It’s easy to remember which one to use: between midday and 6 pm, it’s the tarde. From 6 pm onwards, it’s the noite. Simple!

“How are you?” in Portuguese

After you’ve greeted someone with an olá or bom dia, follow it up with a como vai? (“how are you?”).

You’d typically respond to como vai? with a simple bem (“well”).

Or instead of como vai? you can use tudo bem and tudo bom. Both of these expressions mean “everything (is) good”, and they can be both a question and a response.

What I mean by that is, to say “how are you?” in Portuguese, you can say tudo bem? or tudo bom? And if someone asks you either of these questions, you respond with the one that they didn’t say.

I.e. if someone asks you tudo bom?, you reply with tudo bem!. If someone asks you tudo bem?, reply with tudo bom!

“Yes” in Portuguese

“Yes” in Portuguese is sim. Like bom above, sim contains a nasal vowel. To a first approximation, it sounds like the English word “sing”.

However, in Brazilian Portuguese specifically, the word sim is almost never used. This isn’t because Brazilians are a disagreeable bunch – it’s just a quirk of their dialect. Saying sim when someone asks you a question is quite unnatural.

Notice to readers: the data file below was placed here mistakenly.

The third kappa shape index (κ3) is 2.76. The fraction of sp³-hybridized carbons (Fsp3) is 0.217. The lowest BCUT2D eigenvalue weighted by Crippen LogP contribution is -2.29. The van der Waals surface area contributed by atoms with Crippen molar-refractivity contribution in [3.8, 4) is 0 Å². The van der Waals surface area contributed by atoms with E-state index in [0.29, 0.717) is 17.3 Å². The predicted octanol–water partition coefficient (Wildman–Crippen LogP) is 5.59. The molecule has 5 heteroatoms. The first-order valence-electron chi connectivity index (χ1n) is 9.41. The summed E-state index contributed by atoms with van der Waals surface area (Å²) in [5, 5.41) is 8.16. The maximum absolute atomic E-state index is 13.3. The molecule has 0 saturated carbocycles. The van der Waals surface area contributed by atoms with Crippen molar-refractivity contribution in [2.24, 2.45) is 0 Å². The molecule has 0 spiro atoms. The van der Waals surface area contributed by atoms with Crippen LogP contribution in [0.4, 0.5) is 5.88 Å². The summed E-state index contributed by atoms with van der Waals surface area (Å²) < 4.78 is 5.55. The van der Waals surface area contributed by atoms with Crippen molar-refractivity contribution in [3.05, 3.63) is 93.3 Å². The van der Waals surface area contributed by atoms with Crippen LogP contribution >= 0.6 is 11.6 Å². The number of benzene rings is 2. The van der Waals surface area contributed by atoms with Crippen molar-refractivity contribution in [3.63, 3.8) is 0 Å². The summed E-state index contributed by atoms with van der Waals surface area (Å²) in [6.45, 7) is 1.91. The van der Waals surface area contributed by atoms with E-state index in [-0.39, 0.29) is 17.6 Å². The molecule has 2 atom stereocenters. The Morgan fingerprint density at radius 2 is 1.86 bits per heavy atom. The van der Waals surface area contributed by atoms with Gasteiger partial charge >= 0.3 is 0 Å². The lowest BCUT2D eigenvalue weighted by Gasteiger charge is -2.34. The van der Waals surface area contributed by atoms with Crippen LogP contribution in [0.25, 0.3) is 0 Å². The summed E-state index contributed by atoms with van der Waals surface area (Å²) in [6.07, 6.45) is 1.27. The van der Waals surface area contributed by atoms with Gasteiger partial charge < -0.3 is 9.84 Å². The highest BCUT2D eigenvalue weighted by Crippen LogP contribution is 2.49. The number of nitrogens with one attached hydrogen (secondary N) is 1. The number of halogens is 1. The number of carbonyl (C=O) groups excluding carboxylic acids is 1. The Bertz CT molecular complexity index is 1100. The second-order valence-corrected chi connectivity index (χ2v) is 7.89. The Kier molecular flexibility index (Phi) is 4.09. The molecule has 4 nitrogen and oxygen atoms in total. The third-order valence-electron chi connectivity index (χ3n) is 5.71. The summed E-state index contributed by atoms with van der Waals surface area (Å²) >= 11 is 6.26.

So what should you say instead of sim? The trick is to repeat the word from the question. It’s best illustrated by example:

  • Você está com frio? – “Are you cold?”
  • Estou – “I am”
  • Você gostou do filme? – “Did you like the film?”
  • Gostei – “I liked (it)”.
  • Você fala português – “Do you speak Portuguese?”
  • Falo – “I speak (it)”

It’s easy to get used to.

Note that in European Portuguese, people aren’t so shy about saying sim. You can still respond by repeating the verb in the manner above, but there’s nothing wrong with simply saying sim instead.

“No” in Portuguese

Of course, you might not always want to say sim, even in Portugal. In this case, a simple não, which means “no”, will suffice.

  • Você está com frio? – “Are you cold?”
  • Não – “no”